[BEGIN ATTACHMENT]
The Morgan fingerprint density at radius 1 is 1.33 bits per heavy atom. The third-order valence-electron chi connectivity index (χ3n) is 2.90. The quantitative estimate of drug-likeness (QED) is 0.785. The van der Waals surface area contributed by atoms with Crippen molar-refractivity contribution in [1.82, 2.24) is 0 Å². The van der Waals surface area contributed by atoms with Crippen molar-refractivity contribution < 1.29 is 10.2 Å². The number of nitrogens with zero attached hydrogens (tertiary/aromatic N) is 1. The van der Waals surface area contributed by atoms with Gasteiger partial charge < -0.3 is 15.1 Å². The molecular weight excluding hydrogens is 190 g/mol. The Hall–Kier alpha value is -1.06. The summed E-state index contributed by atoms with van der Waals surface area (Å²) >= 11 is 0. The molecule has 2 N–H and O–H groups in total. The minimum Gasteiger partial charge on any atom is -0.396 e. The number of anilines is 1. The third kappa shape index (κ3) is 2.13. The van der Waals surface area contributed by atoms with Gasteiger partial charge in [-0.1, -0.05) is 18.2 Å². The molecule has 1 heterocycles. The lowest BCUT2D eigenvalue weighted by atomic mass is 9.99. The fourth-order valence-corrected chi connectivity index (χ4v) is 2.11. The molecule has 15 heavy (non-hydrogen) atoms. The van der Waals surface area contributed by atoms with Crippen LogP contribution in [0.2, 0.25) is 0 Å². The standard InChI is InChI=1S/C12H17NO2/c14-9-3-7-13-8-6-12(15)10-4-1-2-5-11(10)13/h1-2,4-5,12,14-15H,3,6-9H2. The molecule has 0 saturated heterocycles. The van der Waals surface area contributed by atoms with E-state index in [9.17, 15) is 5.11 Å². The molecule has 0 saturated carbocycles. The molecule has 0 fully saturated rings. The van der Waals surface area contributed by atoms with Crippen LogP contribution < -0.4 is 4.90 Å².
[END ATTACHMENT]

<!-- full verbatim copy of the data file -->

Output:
The Morgan fingerprint density at radius 1 is 1.33 bits per heavy atom. The third-order valence-electron chi connectivity index (χ3n) is 2.90. The quantitative estimate of drug-likeness (QED) is 0.785. The van der Waals surface area contributed by atoms with Crippen molar-refractivity contribution in [1.82, 2.24) is 0 Å². The van der Waals surface area contributed by atoms with Crippen molar-refractivity contribution < 1.29 is 10.2 Å². The number of nitrogens with zero attached hydrogens (tertiary/aromatic N) is 1. The van der Waals surface area contributed by atoms with Gasteiger partial charge < -0.3 is 15.1 Å². The molecular weight excluding hydrogens is 190 g/mol. The Hall–Kier alpha value is -1.06. The summed E-state index contributed by atoms with van der Waals surface area (Å²) >= 11 is 0. The molecule has 2 N–H and O–H groups in total. The minimum Gasteiger partial charge on any atom is -0.396 e. The number of anilines is 1. The third kappa shape index (κ3) is 2.13. The van der Waals surface area contributed by atoms with Gasteiger partial charge in [-0.1, -0.05) is 18.2 Å². The molecule has 1 heterocycles. The lowest BCUT2D eigenvalue weighted by atomic mass is 9.99. The fourth-order valence-corrected chi connectivity index (χ4v) is 2.11. The molecule has 15 heavy (non-hydrogen) atoms. The van der Waals surface area contributed by atoms with Crippen LogP contribution in [0.2, 0.25) is 0 Å². The standard InChI is InChI=1S/C12H17NO2/c14-9-3-7-13-8-6-12(15)10-4-1-2-5-11(10)13/h1-2,4-5,12,14-15H,3,6-9H2. The molecule has 0 saturated heterocycles. The van der Waals surface area contributed by atoms with E-state index in [9.17, 15) is 5.11 Å². The molecule has 0 saturated carbocycles. The molecule has 0 fully saturated rings. The van der Waals surface area contributed by atoms with Crippen LogP contribution < -0.4 is 4.90 Å².